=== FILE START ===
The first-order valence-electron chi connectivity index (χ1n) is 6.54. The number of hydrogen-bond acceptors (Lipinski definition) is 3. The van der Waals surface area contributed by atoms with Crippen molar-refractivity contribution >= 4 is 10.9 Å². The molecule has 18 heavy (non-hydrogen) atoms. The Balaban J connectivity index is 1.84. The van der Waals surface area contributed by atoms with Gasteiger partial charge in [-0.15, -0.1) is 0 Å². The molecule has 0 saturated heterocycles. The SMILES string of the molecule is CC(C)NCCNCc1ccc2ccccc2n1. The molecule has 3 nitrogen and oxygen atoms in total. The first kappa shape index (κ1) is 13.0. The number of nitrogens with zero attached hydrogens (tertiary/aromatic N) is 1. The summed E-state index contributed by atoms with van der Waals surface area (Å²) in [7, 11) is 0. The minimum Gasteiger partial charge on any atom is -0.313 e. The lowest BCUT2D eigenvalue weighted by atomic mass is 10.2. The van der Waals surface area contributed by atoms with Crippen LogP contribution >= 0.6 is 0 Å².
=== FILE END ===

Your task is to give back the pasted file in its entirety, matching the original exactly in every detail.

The first-order valence-electron chi connectivity index (χ1n) is 6.54. The number of hydrogen-bond acceptors (Lipinski definition) is 3. The van der Waals surface area contributed by atoms with Crippen molar-refractivity contribution >= 4 is 10.9 Å². The molecule has 18 heavy (non-hydrogen) atoms. The Balaban J connectivity index is 1.84. The van der Waals surface area contributed by atoms with Gasteiger partial charge in [-0.15, -0.1) is 0 Å². The molecule has 0 saturated heterocycles. The SMILES string of the molecule is CC(C)NCCNCc1ccc2ccccc2n1. The molecule has 3 nitrogen and oxygen atoms in total. The first kappa shape index (κ1) is 13.0. The number of nitrogens with zero attached hydrogens (tertiary/aromatic N) is 1. The summed E-state index contributed by atoms with van der Waals surface area (Å²) in [7, 11) is 0. The minimum Gasteiger partial charge on any atom is -0.313 e. The lowest BCUT2D eigenvalue weighted by atomic mass is 10.2. The van der Waals surface area contributed by atoms with Crippen LogP contribution >= 0.6 is 0 Å².